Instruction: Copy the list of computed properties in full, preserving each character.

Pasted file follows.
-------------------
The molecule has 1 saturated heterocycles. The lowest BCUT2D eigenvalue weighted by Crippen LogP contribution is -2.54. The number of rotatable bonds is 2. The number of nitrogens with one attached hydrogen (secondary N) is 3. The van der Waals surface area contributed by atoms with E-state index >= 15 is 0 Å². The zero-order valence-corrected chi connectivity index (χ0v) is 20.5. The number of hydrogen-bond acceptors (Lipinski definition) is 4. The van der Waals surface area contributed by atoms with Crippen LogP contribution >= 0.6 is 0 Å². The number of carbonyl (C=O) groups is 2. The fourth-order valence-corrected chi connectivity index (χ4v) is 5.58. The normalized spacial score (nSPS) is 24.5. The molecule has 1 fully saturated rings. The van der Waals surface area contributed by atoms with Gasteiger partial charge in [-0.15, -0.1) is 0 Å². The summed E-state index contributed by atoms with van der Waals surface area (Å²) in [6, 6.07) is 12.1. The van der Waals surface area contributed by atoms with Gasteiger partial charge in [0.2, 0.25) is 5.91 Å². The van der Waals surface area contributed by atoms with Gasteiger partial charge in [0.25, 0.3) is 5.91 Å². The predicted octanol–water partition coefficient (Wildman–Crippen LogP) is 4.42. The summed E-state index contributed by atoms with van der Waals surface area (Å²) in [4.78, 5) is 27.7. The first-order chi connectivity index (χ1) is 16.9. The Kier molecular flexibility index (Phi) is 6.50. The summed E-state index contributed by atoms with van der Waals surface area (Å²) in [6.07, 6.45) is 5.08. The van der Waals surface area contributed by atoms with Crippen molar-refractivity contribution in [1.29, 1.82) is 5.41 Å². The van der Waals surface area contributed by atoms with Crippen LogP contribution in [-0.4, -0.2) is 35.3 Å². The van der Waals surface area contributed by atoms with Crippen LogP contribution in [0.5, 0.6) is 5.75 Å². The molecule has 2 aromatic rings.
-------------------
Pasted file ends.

The molecule has 1 saturated heterocycles. The lowest BCUT2D eigenvalue weighted by Crippen LogP contribution is -2.54. The number of rotatable bonds is 2. The number of nitrogens with one attached hydrogen (secondary N) is 3. The van der Waals surface area contributed by atoms with E-state index >= 15 is 0 Å². The zero-order valence-corrected chi connectivity index (χ0v) is 20.5. The number of hydrogen-bond acceptors (Lipinski definition) is 4. The van der Waals surface area contributed by atoms with Crippen LogP contribution >= 0.6 is 0 Å². The number of carbonyl (C=O) groups is 2. The fourth-order valence-corrected chi connectivity index (χ4v) is 5.58. The normalized spacial score (nSPS) is 24.5. The molecule has 1 fully saturated rings. The van der Waals surface area contributed by atoms with Gasteiger partial charge in [-0.15, -0.1) is 0 Å². The summed E-state index contributed by atoms with van der Waals surface area (Å²) in [6, 6.07) is 12.1. The van der Waals surface area contributed by atoms with Gasteiger partial charge in [0.2, 0.25) is 5.91 Å². The van der Waals surface area contributed by atoms with Gasteiger partial charge in [0.25, 0.3) is 5.91 Å². The predicted octanol–water partition coefficient (Wildman–Crippen LogP) is 4.42. The summed E-state index contributed by atoms with van der Waals surface area (Å²) in [4.78, 5) is 27.7. The first-order chi connectivity index (χ1) is 16.9. The Kier molecular flexibility index (Phi) is 6.50. The summed E-state index contributed by atoms with van der Waals surface area (Å²) in [6.07, 6.45) is 5.08. The van der Waals surface area contributed by atoms with Crippen molar-refractivity contribution in [1.29, 1.82) is 5.41 Å². The van der Waals surface area contributed by atoms with Crippen LogP contribution in [-0.4, -0.2) is 35.3 Å². The van der Waals surface area contributed by atoms with Crippen LogP contribution in [0.5, 0.6) is 5.75 Å². The molecule has 2 aromatic rings.